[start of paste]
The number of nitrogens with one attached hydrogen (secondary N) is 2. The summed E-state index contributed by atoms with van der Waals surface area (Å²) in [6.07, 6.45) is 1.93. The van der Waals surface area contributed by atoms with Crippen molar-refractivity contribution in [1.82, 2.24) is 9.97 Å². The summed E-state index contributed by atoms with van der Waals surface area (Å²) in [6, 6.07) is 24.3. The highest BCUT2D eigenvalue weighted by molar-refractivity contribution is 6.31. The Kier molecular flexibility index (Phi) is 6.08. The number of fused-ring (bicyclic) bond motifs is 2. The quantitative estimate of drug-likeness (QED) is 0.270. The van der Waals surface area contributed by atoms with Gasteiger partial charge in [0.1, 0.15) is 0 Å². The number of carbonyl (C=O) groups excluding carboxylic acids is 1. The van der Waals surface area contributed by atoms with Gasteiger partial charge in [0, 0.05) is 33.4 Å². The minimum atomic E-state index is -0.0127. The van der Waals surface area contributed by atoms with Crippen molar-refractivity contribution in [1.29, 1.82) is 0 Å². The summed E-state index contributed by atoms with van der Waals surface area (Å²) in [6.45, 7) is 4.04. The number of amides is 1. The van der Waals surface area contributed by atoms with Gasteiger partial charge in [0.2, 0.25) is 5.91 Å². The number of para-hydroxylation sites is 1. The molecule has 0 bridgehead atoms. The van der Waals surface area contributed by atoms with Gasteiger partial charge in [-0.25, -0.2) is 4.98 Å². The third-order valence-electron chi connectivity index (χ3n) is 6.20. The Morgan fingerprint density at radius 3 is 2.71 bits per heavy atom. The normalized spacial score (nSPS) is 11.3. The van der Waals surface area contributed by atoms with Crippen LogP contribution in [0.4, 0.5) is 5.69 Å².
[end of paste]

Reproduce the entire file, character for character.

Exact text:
The number of nitrogens with one attached hydrogen (secondary N) is 2. The summed E-state index contributed by atoms with van der Waals surface area (Å²) in [6.07, 6.45) is 1.93. The van der Waals surface area contributed by atoms with Crippen molar-refractivity contribution in [1.82, 2.24) is 9.97 Å². The summed E-state index contributed by atoms with van der Waals surface area (Å²) in [6, 6.07) is 24.3. The highest BCUT2D eigenvalue weighted by molar-refractivity contribution is 6.31. The Kier molecular flexibility index (Phi) is 6.08. The number of fused-ring (bicyclic) bond motifs is 2. The quantitative estimate of drug-likeness (QED) is 0.270. The van der Waals surface area contributed by atoms with Gasteiger partial charge in [0.1, 0.15) is 0 Å². The number of carbonyl (C=O) groups excluding carboxylic acids is 1. The van der Waals surface area contributed by atoms with Gasteiger partial charge in [0, 0.05) is 33.4 Å². The minimum atomic E-state index is -0.0127. The van der Waals surface area contributed by atoms with Crippen molar-refractivity contribution in [1.29, 1.82) is 0 Å². The summed E-state index contributed by atoms with van der Waals surface area (Å²) in [6.45, 7) is 4.04. The number of amides is 1. The van der Waals surface area contributed by atoms with Gasteiger partial charge in [0.2, 0.25) is 5.91 Å². The number of para-hydroxylation sites is 1. The molecule has 0 bridgehead atoms. The van der Waals surface area contributed by atoms with Gasteiger partial charge in [-0.25, -0.2) is 4.98 Å². The third-order valence-electron chi connectivity index (χ3n) is 6.20. The Morgan fingerprint density at radius 3 is 2.71 bits per heavy atom. The normalized spacial score (nSPS) is 11.3. The van der Waals surface area contributed by atoms with Crippen LogP contribution in [0.4, 0.5) is 5.69 Å².